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OF THE REGARD WHICH, IN
INTO ENGLISH, IS DUE TO THE PRACTICE OF FORMER TRANSLATORS, PARTICULARLY OF THE AUTHORS OF THE LATIN VULGATE, AND OF THE COMMON ENGLISH TRANSLATION.
THE REGARD DUE TO THE VULGATE.
IN the former Dissertation* I took occasion to consider what are the chief things to be attended to by every translator, but more especially a translator of holy writ. They appeared to be the three following: first, to give a just and clear representation of the sense of his original; secondly, to convey into his version as much of his author's spirit and manner as the genius of the language which he writes will admit; thirdly, as far as may be, in a consistency with the two other ends, to express himself with purity in the language of the version. If these be the principal objects, as in my opinion they are, they will supply us with a good rule for determining the precise degree of regard which is due to former translators of reputation, whose works may have had influence sufficient to give a currency to the terms and phrases they have adopted. When the terms and phrases employed by former interpreters are well adapted for conveying the sense of the author, when they are also suited to his manner, and do no violence to the idiom of the language of the translation, they are justly preferred to other words equally expressive and proper, but which, not having been used by former interpreters of name, are not current in that application. This, in my opinion, is the furthest' we can go, without making greater account of translations than of the original, and showing more respect to the words and idioms of fallible men, than to the instructions given by the unerring Spirit of God.
2. If, in respect of any of the three ends above-mentioned, former translators, on the most impartial examination, appear to have failed, shall we either copy or imitate their errors? When the question is thus put in plain terms, I do not know any critic that is hardy enough to answer in the affirmative. But we no sooner descend to particulars, than we find that those very persons who gave us reason to believe that they agree with us in the general principles, so totally differ in their application, as to show themselves disposed to sacrifice all those primary objects in trans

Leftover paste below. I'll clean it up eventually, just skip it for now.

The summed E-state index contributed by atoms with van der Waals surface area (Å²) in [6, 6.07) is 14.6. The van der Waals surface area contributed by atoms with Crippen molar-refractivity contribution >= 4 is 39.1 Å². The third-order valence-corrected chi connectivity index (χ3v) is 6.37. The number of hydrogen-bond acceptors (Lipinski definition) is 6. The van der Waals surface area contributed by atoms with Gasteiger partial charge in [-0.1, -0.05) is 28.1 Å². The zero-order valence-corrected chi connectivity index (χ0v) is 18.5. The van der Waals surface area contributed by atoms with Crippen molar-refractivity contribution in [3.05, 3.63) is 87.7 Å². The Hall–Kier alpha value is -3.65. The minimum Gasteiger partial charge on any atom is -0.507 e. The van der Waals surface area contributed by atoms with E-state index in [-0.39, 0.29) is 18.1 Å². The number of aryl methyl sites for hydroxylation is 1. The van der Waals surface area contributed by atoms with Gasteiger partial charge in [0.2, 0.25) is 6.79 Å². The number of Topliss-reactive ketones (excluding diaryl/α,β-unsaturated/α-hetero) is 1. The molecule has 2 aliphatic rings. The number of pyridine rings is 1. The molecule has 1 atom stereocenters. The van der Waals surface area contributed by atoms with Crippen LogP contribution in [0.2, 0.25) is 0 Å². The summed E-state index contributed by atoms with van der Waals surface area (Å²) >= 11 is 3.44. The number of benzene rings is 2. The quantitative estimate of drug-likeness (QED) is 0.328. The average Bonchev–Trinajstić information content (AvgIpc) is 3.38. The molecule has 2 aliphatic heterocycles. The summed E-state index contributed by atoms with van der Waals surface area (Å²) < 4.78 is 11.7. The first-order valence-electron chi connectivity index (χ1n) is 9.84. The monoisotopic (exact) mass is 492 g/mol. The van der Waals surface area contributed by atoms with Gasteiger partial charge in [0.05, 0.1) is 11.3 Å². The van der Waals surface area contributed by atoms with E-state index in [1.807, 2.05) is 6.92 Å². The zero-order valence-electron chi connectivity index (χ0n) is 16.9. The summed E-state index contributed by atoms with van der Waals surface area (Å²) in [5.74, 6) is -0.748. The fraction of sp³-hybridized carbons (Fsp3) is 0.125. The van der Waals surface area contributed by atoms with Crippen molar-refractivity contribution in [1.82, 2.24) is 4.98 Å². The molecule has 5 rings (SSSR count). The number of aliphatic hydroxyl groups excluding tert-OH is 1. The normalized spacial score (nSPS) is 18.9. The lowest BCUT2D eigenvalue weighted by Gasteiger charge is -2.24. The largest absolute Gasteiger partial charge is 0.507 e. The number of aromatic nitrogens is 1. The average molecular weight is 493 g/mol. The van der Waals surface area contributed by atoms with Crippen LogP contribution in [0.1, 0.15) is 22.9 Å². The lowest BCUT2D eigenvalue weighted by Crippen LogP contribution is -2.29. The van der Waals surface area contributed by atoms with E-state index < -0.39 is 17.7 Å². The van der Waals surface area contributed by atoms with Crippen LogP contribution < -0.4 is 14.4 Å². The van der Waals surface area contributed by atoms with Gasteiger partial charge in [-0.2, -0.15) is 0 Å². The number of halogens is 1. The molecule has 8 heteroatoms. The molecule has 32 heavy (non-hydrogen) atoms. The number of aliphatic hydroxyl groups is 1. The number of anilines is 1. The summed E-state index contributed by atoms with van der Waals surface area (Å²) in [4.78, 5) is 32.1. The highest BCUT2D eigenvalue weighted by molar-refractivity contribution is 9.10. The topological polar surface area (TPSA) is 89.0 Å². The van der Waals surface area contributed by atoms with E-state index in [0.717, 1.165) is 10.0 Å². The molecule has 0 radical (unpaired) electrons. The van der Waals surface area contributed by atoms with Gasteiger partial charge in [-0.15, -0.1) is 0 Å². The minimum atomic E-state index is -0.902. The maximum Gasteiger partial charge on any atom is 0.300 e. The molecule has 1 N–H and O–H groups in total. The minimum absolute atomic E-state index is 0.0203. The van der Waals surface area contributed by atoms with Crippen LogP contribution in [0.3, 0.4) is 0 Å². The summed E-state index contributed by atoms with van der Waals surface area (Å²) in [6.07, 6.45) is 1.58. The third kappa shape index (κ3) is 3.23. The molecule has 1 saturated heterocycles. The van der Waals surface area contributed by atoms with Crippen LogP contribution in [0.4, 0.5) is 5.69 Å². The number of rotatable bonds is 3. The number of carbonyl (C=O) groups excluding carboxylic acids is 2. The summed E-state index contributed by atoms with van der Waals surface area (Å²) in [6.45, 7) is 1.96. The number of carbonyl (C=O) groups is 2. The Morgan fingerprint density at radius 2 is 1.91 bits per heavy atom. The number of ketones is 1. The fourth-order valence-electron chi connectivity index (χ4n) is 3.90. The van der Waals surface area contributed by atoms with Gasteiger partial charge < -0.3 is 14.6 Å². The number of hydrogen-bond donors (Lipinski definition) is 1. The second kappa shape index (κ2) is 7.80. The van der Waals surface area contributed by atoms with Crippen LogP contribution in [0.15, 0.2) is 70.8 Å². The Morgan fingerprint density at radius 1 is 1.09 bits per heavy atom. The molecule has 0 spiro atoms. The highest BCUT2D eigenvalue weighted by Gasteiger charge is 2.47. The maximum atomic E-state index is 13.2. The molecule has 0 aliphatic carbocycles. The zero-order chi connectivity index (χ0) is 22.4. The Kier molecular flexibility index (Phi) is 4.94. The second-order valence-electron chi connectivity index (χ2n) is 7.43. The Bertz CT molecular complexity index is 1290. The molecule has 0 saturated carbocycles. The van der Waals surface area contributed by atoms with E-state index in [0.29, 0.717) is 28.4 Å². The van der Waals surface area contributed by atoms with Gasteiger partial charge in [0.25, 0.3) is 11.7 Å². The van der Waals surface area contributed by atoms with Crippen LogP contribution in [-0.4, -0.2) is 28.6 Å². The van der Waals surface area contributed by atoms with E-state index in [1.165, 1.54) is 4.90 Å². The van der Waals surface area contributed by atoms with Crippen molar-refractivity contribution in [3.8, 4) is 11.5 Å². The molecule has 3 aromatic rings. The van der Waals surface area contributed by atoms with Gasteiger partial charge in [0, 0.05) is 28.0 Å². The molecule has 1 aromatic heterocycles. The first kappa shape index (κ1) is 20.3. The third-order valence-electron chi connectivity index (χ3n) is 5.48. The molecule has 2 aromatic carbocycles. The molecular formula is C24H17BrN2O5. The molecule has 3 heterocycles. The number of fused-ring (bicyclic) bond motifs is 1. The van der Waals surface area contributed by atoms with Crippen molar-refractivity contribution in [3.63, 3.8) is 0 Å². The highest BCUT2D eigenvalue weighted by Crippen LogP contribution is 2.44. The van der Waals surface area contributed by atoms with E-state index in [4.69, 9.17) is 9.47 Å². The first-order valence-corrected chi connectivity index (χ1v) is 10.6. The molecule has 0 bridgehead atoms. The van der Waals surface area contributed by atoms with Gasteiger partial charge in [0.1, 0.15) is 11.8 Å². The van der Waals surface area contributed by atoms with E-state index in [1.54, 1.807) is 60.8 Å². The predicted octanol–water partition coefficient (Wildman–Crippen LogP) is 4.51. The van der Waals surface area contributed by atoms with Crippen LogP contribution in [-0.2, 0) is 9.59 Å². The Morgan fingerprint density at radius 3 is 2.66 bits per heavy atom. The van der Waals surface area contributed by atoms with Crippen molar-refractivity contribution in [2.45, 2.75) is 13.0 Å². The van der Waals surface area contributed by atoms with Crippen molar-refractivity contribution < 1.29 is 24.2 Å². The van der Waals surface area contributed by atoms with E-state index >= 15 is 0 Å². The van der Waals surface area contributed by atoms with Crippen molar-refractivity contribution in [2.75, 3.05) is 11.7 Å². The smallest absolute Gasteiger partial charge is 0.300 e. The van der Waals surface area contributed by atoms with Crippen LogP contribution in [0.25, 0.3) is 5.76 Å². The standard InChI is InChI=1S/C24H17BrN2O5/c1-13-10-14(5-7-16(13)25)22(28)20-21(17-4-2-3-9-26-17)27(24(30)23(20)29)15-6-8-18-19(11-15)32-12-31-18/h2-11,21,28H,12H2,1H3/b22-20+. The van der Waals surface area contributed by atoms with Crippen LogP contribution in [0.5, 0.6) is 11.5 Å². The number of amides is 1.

Diss. X. Part i.
lating, to the phraseology of a favourite translator. Even Father Simon could admit that "it would be wrong to imitate the faults of Saint Jerom, and to pay greater deference to his authority than to the truth."* How far the verdicts he has pronounced on particular passages, in the several versions criticised by him, are consistent with this judgment, shall be shown in the sequel.
3. But before I proceed further, it may not be amiss to make some remarks on what appears to have been Simon's great scope and design in the Critical History; for, in the examination of certain points strenuously maintained by him, I shall chiefly be employed in this Dissertation. His opinions in what regards biblical criticism have long had great influence on the judgment of the learned, both Popish and Protestant. His profound erudition in oriental matters, joined with uncommon penetration, and, I may add, strong appearances of moderation, have procured him on this subject a kind of superiority, which is hardly disputed by any. Indeed, if I had not read the answers made to those who attacked his work, which are subjoined to his Critical History, and commonly, if I mistake not, thought to be his, though bearing different names, I should not have spoken so dubiously of his title to the virtue of moderation. But throughout these tracts, I acknowledge, there reigns much of the illiberal spirit of the controvertist. None of the little arts, however foreign to the subject in debate, by which contempt and odium are thrown upon an adversary, are omitted. And we may say with truth, that by assuming too high an ascendant over Le Clerc and his. other antagonists, he has degraded himself below them, farther, I believe, than by any other method he could have so easily effected.
4. In regard to Simon's principal work, which I have so often had occasion to mention, The Critical History of the Old and New Testaments, its merit is so well known and established in the learned world, as to render it superfluous now to attempt its character. I shall only animadvert a little on what appear to me, after repeated perusals, to be the chief objects of the author, and on his manner of pursuing these objects. It will scarcely admit a doubt, that his primary scope, throughout the whole performance, is to represent Scripture as in every-thing of moment either unintelligible or ambiguous. His view in this is sufficiently glaring; it is to convince his readers, that, without the aid of tradition, whereof the church is both the depository and the interpreter, no one article of Christianity can, with evidence sufficient to satisfy a rational inquirer, be deduced from Scripture. A second aim, but in subordination to the former, is to bring his readers to such an acquiescence in the Latin Vul